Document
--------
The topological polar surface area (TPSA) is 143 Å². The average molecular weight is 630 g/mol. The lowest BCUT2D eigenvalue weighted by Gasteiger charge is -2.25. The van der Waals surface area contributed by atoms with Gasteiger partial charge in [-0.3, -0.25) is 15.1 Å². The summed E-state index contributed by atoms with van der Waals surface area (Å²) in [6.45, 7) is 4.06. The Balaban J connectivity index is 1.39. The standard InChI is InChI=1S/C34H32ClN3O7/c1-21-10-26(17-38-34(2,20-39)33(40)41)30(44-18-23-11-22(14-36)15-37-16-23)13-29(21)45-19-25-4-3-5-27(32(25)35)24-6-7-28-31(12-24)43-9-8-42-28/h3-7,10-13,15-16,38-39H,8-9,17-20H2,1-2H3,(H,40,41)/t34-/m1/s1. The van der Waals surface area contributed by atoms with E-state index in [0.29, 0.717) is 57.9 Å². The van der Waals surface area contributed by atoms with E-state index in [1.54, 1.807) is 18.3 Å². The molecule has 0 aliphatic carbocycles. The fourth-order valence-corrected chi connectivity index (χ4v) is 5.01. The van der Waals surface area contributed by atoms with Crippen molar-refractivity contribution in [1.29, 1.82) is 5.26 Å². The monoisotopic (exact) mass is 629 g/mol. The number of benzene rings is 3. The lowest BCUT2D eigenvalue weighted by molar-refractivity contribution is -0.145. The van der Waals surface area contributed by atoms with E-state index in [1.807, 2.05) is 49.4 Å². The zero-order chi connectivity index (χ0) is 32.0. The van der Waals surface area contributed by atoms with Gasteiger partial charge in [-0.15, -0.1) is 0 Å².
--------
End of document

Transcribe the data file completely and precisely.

The topological polar surface area (TPSA) is 143 Å². The average molecular weight is 630 g/mol. The lowest BCUT2D eigenvalue weighted by Gasteiger charge is -2.25. The van der Waals surface area contributed by atoms with Gasteiger partial charge in [-0.3, -0.25) is 15.1 Å². The summed E-state index contributed by atoms with van der Waals surface area (Å²) in [6.45, 7) is 4.06. The Balaban J connectivity index is 1.39. The standard InChI is InChI=1S/C34H32ClN3O7/c1-21-10-26(17-38-34(2,20-39)33(40)41)30(44-18-23-11-22(14-36)15-37-16-23)13-29(21)45-19-25-4-3-5-27(32(25)35)24-6-7-28-31(12-24)43-9-8-42-28/h3-7,10-13,15-16,38-39H,8-9,17-20H2,1-2H3,(H,40,41)/t34-/m1/s1. The van der Waals surface area contributed by atoms with E-state index in [0.29, 0.717) is 57.9 Å². The van der Waals surface area contributed by atoms with E-state index in [1.54, 1.807) is 18.3 Å². The molecule has 0 aliphatic carbocycles. The fourth-order valence-corrected chi connectivity index (χ4v) is 5.01. The van der Waals surface area contributed by atoms with Crippen molar-refractivity contribution in [1.29, 1.82) is 5.26 Å². The monoisotopic (exact) mass is 629 g/mol. The number of benzene rings is 3. The lowest BCUT2D eigenvalue weighted by molar-refractivity contribution is -0.145. The van der Waals surface area contributed by atoms with E-state index in [1.807, 2.05) is 49.4 Å². The zero-order chi connectivity index (χ0) is 32.0. The van der Waals surface area contributed by atoms with Gasteiger partial charge in [-0.15, -0.1) is 0 Å².